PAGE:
Danger or Adventure

During a recent family ski trip to Winter Park, Colorado, I stumbled upon a fascinating feature of the Mary Jane ski area: The 40 Gate. This gate marks a division between the well-groomed trails frequented by skiers and a vast expanse of untouched wilderness. It’s a vivid boundary between the known and the unknown, the familiar and the unexplored, and it sparked a deeper reflection within me, particularly about fundraising.

The existence of The 40 Gate is a metaphor for the choices we’re often presented with: follow the well-trodden path or venture into new, unexplored territory. For example, one of our clients, Union Rescue Mission, has started doing a fundraiser where participants repel “Over the Edge” of a building as they commit to combat homelessness. These kinds of fresh approaches promise the allure of adventure and potentially quick successes, much like the pristine snowfields that lie beyond the gate beckon the adventurous skier.

Still, there’s an inherent value in the traditional fundraising routes, particularly relational fundraising. This method, rooted in building and nurturing genuine connections with donors, reflects the safety and reliability of the ski area’s groomed trails. It emphasizes understanding supporters’ motivations and passions and engaging them meaningfully and personally. This strategy guarantees an impactful and sustainable journey, much like the security offered by familiar ski trails.

At the same time, innovation is vital to keep our fundraising efforts vibrant and effective. The key is to integrate new strategies thoughtfully, ensuring they’re grounded in the foundational principles that have consistently served us well. This cautious yet open-minded approach allows us to explore new possibilities without straying from our core mission. At The FOCUS Group, we adhere to six fundamental fundraising principles, with the premier principle being that “people give to people.” This underscores the importance of relational engagement at the heart of all our fundraising endeavors.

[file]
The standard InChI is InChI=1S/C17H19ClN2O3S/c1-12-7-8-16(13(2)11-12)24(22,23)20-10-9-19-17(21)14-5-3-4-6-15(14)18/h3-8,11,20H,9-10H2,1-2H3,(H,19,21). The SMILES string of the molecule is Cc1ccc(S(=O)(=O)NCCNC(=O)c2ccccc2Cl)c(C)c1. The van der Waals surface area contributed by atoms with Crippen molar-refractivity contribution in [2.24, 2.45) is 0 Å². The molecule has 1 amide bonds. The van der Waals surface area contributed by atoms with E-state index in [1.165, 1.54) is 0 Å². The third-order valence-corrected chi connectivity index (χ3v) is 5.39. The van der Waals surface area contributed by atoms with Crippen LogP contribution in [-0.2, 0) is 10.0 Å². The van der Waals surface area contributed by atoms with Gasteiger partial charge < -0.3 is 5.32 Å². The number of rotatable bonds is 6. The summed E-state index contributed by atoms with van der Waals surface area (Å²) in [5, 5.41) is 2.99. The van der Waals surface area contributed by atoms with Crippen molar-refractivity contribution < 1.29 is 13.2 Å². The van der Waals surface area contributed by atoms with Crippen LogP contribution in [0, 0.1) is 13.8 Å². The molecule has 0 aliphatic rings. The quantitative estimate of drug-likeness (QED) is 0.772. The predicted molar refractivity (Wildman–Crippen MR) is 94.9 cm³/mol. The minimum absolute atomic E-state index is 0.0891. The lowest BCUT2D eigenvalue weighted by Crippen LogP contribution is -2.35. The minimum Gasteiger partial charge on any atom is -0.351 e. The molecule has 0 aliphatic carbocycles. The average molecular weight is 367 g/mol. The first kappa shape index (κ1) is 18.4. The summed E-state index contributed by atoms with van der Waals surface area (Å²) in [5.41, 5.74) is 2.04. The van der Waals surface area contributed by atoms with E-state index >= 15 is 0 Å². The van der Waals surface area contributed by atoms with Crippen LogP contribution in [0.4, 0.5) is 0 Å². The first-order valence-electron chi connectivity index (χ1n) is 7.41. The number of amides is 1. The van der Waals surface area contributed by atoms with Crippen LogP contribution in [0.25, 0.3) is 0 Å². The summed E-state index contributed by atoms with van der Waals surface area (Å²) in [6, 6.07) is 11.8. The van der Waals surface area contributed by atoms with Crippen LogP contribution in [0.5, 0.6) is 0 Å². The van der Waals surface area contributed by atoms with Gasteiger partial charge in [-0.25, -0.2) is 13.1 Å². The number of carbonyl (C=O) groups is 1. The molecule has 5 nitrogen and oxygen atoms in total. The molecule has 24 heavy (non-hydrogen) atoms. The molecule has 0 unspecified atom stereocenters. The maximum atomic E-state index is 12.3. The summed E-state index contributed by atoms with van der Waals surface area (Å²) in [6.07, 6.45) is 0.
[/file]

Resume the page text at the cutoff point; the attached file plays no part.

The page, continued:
The Union Rescue Mission’s fundraiser qualifies as both innovative and relational in that they ask people to take the leap, and also get those people to get others to sponsor them to take the leap. So they’re actually creating a relational experience that incorporates both connections and adventure.

Our choices in fundraising, much like a decision to pass through The 40 Gate, shape our journey and its outcomes. Let The 40 Gate serve as a reminder to approach each new venture with wisdom, blending innovation with enduring principles of relational engagement, to guide our mission toward sustained growth and purpose.

And in case you are wondering, I did not, and do not plan to pass through The 40 Gate—but I am thinking of taking the leap for URM next year!

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